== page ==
* I have repeatedly said that in my opinion the idea of a personal God is a childlike one. You may call me an agnostic, but I do not share the crusading spirit of the professional atheist whose fervor is mostly due to a painful act of liberation from the fetters of religious indoctrination received in youth. I prefer an attitude of humility corresponding to the weakness of our intellectual understanding of nature and of our own being. o Letter to Guy H. Raner Jr. (28 September 1949), from article by Michael R. Gilmore in Skeptic magazine, Vol. 5, No. 2 (1997)
* I believe, indeed, that overemphasis on the purely intellectual attitude, often directed solely to the practical and factual, in our education, has led directly to the impairment of ethical values.
I am not thinking so much of the dangers with which technical progress has directly confronted mankind, as of the stifling of mutual human considerations by a "matter-of-fact" habit of thought which has come to lie like a killing frost upon human relations....
The frightful dilemma of the political world situation has much to do with this sin of omission on the part of our civilization.
Without "ethical culture," there is no salvation for humanity. o "The Need for Ethical Culture" celebrating the seventy-fifth anniversary of the Ethical Culture Society, founded by Felix Adler (5 January 1951).
* The word God is for me nothing more than the expression and product of human weaknesses, the Bible a collection of honourable, but still primitive legends which are nevertheless pretty childish.
No interpretation no matter how subtle can (for me) change this. … For me the Jewish religion like all others is an incarnation of the most childish superstitions. And the Jewish people to whom I gladly belong and with whose mentality I have a deep affinity have no different quality for me than all other people.
As far as my experience goes, they are no better than other human groups, although they are protected from the worst cancers by a lack of power. Otherwise I cannot see anything 'chosen' about them. o Gutkind Letter (3 January 1954), "Childish superstition: Einstein's letter makes view of religion relatively clear", The Guardian, 13 May 2008.
*It was, of course, a lie what you read about my religious convictions, a lie which is being systematically repeated. I do not believe in a personal God and I have never denied this but have expressed it clearly. If something is in me which can be called religious then it is the unbounded admiration for the structure of the world so far as our science can reveal it. o Letter to an atheist (1954) as quoted in Albert Einstein: The Human Side (1981) edited by Helen Dukas and Banesh Hoffman ISBN 0691023689]
* Try to become not a man of success, but try rather to become a man of value.
o As quoted by LIFE magazine (2 May 1955)
* Was mich eigentlich interessiert, ist, ob Gott die Welt hätte anders machen können; das heisst, ob die Forderung der logischen Einfachheit überhaupt eine Freiheit lässt.
o Quoted by Ernst G. Straus, who was Einstein's assistant from 1944 to 1948, in Carl Seelig, Helle Zeit—Dunkel Zeit (Europa Verlag, Zurich, 1956), p. 72
o What I am really interested in is knowing whether God could have created the world in a different way; in other words, whether the requirement of logical simplicity admits a margin of freedom.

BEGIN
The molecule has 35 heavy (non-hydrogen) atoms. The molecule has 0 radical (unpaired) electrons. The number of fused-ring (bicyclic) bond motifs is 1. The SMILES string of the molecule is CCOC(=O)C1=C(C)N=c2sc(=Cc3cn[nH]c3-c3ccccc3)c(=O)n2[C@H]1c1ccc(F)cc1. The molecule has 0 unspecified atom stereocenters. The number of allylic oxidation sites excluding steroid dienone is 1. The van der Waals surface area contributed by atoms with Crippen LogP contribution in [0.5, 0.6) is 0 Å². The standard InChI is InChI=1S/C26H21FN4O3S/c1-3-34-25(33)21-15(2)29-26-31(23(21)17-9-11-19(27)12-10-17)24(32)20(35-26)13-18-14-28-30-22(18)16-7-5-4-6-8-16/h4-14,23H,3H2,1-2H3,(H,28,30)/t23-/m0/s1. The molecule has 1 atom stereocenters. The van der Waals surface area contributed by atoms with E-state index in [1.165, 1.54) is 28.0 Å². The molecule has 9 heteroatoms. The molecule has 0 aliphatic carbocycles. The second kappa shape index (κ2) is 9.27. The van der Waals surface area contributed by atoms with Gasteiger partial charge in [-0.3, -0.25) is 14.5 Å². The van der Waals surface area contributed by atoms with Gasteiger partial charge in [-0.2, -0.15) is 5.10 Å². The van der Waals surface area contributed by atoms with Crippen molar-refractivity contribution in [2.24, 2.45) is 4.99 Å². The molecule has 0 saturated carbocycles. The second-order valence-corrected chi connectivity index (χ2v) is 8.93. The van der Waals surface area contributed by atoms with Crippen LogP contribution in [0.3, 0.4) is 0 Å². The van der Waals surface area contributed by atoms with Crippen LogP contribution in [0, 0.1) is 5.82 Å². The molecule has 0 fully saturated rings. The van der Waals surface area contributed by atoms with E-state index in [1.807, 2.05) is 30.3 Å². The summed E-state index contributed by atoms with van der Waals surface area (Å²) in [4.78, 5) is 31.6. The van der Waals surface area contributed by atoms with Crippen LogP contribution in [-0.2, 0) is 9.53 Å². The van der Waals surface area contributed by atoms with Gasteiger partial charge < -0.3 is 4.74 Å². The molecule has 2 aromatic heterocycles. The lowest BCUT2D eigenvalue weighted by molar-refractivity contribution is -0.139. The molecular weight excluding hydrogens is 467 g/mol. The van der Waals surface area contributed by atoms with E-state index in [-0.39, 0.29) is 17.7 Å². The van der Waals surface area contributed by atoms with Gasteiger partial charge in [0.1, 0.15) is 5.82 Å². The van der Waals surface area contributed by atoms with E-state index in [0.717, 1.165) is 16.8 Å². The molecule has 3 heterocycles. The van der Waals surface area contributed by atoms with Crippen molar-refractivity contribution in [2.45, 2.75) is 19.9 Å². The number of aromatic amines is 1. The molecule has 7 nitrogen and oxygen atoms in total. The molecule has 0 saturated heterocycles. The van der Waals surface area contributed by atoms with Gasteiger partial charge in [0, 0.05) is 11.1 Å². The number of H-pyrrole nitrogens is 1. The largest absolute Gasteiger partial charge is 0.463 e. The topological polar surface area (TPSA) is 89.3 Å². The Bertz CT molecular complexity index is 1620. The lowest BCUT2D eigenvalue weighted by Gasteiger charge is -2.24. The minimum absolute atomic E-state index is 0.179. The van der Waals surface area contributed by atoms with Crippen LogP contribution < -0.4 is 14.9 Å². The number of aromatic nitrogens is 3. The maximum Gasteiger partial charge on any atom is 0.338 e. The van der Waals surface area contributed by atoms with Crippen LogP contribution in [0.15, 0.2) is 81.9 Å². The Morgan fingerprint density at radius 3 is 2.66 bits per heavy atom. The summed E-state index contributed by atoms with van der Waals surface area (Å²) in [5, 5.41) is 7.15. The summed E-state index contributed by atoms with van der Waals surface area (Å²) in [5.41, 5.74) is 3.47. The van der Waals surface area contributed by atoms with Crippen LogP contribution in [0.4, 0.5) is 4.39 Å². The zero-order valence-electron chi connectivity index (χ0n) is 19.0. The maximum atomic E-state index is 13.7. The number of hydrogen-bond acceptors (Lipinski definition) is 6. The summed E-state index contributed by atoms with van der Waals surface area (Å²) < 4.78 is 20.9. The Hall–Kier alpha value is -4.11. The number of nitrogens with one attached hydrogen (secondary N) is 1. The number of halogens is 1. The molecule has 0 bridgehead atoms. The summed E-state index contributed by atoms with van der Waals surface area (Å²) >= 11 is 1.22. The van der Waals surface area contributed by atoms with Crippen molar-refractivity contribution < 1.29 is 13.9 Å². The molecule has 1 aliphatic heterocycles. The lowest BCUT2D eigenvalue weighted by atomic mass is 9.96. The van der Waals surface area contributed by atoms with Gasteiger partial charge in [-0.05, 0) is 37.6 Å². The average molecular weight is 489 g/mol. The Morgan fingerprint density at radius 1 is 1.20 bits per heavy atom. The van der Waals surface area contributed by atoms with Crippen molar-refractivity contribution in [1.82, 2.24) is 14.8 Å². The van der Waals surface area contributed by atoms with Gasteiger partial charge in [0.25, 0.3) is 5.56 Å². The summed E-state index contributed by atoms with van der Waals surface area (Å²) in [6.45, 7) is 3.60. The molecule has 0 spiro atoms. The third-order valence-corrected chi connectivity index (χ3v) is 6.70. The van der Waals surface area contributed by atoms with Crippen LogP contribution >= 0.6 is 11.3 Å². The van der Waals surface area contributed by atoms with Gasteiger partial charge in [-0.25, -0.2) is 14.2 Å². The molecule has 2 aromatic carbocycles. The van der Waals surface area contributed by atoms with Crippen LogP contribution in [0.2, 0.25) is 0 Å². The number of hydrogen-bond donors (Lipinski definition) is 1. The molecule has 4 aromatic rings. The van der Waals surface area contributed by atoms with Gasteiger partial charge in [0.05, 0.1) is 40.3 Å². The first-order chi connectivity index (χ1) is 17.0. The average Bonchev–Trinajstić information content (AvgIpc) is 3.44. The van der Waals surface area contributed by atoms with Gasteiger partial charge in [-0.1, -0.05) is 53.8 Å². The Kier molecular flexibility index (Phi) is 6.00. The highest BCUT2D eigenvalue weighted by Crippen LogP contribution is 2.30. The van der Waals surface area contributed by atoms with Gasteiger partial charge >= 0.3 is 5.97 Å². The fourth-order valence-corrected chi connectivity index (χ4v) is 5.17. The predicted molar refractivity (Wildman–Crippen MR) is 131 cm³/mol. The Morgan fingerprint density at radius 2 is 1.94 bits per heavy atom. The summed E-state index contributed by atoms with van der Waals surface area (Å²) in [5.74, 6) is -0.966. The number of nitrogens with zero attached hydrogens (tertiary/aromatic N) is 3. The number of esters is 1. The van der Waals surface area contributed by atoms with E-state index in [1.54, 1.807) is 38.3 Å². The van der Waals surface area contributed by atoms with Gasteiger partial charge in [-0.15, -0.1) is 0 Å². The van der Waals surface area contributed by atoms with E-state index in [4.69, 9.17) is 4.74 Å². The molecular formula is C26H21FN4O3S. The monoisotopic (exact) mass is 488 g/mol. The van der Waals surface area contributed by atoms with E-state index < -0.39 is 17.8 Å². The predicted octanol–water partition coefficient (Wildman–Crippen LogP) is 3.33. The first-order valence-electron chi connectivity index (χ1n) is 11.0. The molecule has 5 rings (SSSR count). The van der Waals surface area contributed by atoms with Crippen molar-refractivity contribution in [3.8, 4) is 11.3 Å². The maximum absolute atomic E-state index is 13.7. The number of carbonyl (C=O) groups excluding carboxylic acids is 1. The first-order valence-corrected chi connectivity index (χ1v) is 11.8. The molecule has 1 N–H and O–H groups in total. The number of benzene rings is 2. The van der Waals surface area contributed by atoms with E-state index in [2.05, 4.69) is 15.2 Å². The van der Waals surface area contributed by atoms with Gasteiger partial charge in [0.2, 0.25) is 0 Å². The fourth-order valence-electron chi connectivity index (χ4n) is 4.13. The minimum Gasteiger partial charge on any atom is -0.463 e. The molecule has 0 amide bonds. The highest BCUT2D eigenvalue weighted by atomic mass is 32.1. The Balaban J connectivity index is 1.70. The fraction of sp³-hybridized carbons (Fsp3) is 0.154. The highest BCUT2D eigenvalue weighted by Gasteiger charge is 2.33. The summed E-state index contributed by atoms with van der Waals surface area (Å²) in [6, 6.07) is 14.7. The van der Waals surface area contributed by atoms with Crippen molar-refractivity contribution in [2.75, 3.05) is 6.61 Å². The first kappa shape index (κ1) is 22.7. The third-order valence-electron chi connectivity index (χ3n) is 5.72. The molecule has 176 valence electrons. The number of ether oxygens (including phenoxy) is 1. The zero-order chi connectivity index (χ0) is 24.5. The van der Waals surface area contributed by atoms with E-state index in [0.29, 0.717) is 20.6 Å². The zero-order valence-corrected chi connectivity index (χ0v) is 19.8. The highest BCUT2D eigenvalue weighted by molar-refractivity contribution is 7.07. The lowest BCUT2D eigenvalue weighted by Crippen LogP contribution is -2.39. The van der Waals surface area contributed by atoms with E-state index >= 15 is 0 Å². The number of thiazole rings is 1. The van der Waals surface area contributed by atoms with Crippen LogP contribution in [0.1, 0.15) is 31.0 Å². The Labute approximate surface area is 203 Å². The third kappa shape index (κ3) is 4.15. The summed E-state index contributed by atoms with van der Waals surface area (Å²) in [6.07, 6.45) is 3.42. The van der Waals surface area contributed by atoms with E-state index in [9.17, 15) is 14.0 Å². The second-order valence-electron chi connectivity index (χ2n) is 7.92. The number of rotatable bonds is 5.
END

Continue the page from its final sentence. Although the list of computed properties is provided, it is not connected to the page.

+ As translated in Max Jammer, Einstein and Religion (PrincetonUniversity Press, 1999), p. 124
o What I'm really interested in is whether God could have made the world in a different way; that is, whether the necessity of logical simplicity leaves any freedom at all.
+ As translated in Gerald Holton, The Scientific Imagination: Case Studies (Cambridge University Press, 1978), p. xii.
* I said before, the most beautiful and most profound religious emotion that we can experience is the sensation of the mystical. And this mystically is the power of all true science. If there is any such concept as a God, it is a subtle spirit, not an image of a man that so many have fixed in their minds.
In essence, my religion consists of a humble admiration for this illimitable superior spirit that reveals itself in the slight details that we are able to perceive with our frail and feeble minds. o As quoted in The Private Albert Einstein (1992) by Peter A. Bucky and Allen G. Weakland, p. 86
In response to the simple question from Gandhi/Tagore, "What do you do?"
Einstein's is said to have responded, "I trace the lines that flow from God."
[SOURCE: Albert Einstein, A letter written to Rabindranath Tagore of India, whom Einstein met, but the letters seems to have been intended for Gandhi, who died not long before Einstein].
Einstein on Atheism:
"I do not share the crusading spirit of the professional atheist whose fervor is mostly due to a painful act of liberation from the fetters of religious indoctrination received in youth."
SOURCE: Web Source of Quotes for Infidels: http://www.infidelguy.com/ftopicp-8473.html ].
* Through the reading of popular scientific books I soon reached the conviction that much in the stories of the Bible (as taught by the state for their ends) could not be true.
The consequence was a positively fanatic orgy of freethinking coupled with the impression that youth is intentionally being deceived by the state through lies; it was a crushing impression.
Mistrust of every kind of authority grew out of this experience, a skeptical attitude toward the convictions that were alive in any specific social environment — an attitude that has never again left me, even though, later on, it has been tempered by a better insight into the causal connections. o Autobiographical Notes (1979) Edited by Paul Arthur Schilpp